13. #6: Learn to Say “No” Be selective! Evaluate each request in terms of your goals and your schedule What you decide to do, do really well Be clear up front about the scope of the job and the level of commitment you can bring Use the opportunity as a chance to let go of something else Work with people who are good at getting things done, it does rub off Do what I say not what I do. Saying “no” is a skill I have never really masteredDo what I say not what I do. Saying “no” is a skill I have never really mastered

14. #7: Be Organized Disorganization wastes time – but its not genetic! Find your worst time sinks and fix them (looking for your keys? cell phone? car?) Have a spot (or stack) in your office for each major “item” on your schedule and file promptly

15. #8: Delegate You don’t have to do everything yourself (in your professional life or in your personal life) Students Staff Colleagues (but don’t be a user) Partner/Kids

16. #9: Trade Time for Money Hire someone to do the things you don’t like to do (and don’t have to personally do) Another form of delegating Value your time, avoid letting yourself be exploited Up to $x an hour buy time, over $x an hour sell time

17. #10: Beware of email Email can be a huge time sink Turn off the audio notification Restrict your reading to certain (less productive?) times of the day Be organized in email – keep folders Respond immediately, if possible, and file – don’t keep rereading the same email Don’t conduct confrontational discussions over email if possible. If not, craft email and let it age 24 hours before sending it out.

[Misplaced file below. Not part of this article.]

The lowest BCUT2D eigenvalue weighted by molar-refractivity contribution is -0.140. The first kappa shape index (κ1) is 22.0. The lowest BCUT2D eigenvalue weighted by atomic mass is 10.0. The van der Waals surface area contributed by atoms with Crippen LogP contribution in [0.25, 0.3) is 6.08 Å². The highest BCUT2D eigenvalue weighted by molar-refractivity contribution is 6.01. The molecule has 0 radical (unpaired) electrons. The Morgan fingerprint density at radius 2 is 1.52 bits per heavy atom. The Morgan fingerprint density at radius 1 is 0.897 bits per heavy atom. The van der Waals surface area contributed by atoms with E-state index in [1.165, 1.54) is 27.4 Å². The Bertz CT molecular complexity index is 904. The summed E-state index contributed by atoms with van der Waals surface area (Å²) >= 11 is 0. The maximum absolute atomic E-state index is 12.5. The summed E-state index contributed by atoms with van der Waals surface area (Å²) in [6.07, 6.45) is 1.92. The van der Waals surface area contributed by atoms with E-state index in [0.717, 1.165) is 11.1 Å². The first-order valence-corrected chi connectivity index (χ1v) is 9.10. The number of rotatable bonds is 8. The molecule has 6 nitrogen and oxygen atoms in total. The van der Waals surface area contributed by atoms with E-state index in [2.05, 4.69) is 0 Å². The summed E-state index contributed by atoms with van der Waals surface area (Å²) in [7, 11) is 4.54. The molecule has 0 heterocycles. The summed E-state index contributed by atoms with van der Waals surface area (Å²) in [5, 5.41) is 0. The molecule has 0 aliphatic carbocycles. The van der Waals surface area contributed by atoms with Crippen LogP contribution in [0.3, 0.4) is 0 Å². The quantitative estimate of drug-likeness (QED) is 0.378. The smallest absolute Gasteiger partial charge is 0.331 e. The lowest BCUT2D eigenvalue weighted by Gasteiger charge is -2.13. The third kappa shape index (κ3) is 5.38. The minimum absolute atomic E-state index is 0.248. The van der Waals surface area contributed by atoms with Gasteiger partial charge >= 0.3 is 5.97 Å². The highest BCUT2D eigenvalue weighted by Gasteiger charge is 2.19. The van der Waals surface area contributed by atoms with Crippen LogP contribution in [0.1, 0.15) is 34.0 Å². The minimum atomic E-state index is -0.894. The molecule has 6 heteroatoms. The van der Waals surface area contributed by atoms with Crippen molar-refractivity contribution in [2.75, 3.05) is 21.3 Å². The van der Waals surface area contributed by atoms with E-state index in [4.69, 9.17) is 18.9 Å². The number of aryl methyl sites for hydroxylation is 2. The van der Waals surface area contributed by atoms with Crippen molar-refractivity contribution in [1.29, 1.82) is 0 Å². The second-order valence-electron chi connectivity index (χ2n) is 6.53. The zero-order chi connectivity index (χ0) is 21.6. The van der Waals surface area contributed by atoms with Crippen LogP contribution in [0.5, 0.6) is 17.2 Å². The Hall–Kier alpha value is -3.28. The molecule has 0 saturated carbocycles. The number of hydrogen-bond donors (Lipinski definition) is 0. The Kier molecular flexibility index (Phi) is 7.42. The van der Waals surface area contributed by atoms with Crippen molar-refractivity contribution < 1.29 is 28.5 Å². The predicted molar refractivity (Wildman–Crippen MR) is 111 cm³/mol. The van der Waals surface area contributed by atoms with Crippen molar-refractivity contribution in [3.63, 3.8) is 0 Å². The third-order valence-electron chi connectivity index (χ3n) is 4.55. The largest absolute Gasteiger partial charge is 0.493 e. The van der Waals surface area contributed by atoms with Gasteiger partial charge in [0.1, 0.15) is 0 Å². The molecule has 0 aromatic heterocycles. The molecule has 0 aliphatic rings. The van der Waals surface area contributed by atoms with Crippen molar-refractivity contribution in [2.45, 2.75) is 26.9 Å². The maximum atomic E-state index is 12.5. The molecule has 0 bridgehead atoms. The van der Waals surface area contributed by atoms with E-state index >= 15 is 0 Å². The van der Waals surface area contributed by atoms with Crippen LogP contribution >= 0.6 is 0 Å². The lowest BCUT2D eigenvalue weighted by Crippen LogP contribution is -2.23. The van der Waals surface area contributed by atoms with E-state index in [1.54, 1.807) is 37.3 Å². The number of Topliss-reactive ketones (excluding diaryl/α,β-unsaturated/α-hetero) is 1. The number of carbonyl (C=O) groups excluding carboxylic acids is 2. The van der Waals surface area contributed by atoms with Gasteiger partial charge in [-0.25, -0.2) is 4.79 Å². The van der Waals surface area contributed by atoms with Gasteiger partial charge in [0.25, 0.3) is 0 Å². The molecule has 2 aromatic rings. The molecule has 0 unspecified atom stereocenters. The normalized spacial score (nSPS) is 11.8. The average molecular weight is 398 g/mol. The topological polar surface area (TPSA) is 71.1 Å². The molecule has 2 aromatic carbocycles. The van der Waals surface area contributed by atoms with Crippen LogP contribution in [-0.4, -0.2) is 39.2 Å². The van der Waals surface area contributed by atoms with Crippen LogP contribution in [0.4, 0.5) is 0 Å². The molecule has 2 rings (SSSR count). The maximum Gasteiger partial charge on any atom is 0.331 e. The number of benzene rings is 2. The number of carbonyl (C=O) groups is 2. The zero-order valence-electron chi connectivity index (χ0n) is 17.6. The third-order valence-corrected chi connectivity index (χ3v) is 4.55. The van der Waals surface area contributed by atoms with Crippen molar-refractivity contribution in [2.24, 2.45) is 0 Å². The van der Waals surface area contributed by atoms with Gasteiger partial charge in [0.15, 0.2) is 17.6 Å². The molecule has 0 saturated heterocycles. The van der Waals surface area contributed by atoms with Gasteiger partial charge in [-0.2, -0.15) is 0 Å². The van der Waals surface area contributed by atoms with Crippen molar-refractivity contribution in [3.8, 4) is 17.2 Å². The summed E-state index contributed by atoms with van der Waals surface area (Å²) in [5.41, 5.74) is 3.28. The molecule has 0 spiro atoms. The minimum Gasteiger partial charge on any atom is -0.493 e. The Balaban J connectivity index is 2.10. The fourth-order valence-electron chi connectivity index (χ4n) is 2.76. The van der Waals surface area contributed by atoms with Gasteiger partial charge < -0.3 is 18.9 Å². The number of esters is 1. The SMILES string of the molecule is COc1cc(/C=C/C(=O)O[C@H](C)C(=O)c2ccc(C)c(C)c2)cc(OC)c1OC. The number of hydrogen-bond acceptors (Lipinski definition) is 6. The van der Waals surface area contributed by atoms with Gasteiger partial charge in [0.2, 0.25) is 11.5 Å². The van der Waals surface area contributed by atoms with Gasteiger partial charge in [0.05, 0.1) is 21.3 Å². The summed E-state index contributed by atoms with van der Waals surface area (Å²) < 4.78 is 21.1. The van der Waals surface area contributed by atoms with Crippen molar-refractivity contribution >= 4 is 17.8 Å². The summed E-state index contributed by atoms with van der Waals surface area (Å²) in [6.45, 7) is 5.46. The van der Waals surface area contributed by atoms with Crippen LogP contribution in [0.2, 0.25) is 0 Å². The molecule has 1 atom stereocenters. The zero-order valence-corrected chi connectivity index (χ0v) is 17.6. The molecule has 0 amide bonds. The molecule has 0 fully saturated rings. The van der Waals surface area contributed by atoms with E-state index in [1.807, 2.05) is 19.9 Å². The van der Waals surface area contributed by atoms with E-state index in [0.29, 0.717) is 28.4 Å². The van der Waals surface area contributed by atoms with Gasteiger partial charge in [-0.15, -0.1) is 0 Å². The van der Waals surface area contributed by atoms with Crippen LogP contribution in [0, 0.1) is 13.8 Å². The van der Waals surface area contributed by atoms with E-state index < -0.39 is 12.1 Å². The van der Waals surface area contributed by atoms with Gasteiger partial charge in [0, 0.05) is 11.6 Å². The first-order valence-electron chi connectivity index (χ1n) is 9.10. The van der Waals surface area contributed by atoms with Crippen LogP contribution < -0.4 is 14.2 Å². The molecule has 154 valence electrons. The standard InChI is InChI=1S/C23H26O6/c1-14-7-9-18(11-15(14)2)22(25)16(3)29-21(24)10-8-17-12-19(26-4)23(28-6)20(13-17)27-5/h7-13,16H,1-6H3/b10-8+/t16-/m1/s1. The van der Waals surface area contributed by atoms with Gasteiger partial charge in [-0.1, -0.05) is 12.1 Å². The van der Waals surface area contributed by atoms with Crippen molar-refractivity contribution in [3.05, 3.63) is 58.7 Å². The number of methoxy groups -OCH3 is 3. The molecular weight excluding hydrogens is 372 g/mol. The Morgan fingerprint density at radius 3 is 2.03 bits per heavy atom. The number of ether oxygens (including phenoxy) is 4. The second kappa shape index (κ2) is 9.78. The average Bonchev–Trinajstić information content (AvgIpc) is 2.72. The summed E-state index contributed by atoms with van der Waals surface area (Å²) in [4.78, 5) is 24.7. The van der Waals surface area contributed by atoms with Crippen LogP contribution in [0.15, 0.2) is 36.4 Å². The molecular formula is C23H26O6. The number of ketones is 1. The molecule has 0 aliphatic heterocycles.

18. Making it Work with Family Accept that parenting takes time Figure out which things can "give" - no need for perfection! Focus on the important things Get great daycare Share responsibility around the house Foster partner’s and kids' independence in daily tasks Maintain a sense of humor Remember your time becomes yours again as your kids get older – balance is regained!

19. Wrap Up It’s not simply a matter of hanging in there until you have tenure … Time management is a skill that you’ll need to cultivate throughout your entire career Try to maintain some balance and to love your job

20. Credits CRA-Women (especially Jan Cuny, Fran Berman, Leah Jamieson) http://cra.org/Activities/craw/ Career Mentoring Workshops

21. Schwarzkopf’s Principles Have clear goals that you can articulate clearly Have an agenda Every morning write down the five most important things to accomplish that day. Whatever else you do, get those five things done. Insist that people who report to you operate the same way. Let people know where they stand The grades you give people must reflect reality What’s broken, fix now. Don’t put it off. Problems that aren’t dealt with lead to other problems. Besides, something else will break and need fixing tomorrow. When in charge, take command Don’t put off decisions indefinitely; may have to make decisions without adequate information. Decide, monitor results, change course if necessary. Set high standards – expect a lot (from yourself and others) Lay the concept out, but let your people execute it Have the right people in place and allow them to own their work People come to work to succeed. Remember that. Never lie, ever